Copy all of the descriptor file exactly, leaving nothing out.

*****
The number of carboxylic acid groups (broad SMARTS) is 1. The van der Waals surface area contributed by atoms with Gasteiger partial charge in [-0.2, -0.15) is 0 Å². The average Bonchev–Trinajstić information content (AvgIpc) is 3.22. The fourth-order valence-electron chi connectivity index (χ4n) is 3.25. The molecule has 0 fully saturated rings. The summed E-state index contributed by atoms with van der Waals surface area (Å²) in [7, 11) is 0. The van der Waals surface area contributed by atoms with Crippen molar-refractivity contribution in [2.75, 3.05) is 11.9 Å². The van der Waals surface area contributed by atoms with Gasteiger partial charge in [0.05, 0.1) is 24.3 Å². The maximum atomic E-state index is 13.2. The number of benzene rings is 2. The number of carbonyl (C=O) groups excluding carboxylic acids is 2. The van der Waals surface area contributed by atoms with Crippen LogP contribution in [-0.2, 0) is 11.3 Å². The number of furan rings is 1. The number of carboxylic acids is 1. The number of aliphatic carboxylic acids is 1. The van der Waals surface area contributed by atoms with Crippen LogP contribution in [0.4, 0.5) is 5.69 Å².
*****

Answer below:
The number of carboxylic acid groups (broad SMARTS) is 1. The van der Waals surface area contributed by atoms with Gasteiger partial charge in [-0.2, -0.15) is 0 Å². The average Bonchev–Trinajstić information content (AvgIpc) is 3.22. The fourth-order valence-electron chi connectivity index (χ4n) is 3.25. The molecule has 0 fully saturated rings. The summed E-state index contributed by atoms with van der Waals surface area (Å²) in [7, 11) is 0. The van der Waals surface area contributed by atoms with Crippen molar-refractivity contribution in [2.75, 3.05) is 11.9 Å². The van der Waals surface area contributed by atoms with Gasteiger partial charge in [0.05, 0.1) is 24.3 Å². The maximum atomic E-state index is 13.2. The number of benzene rings is 2. The number of carbonyl (C=O) groups excluding carboxylic acids is 2. The van der Waals surface area contributed by atoms with Crippen LogP contribution in [-0.2, 0) is 11.3 Å². The number of furan rings is 1. The number of carboxylic acids is 1. The number of aliphatic carboxylic acids is 1. The van der Waals surface area contributed by atoms with Crippen LogP contribution in [0.4, 0.5) is 5.69 Å².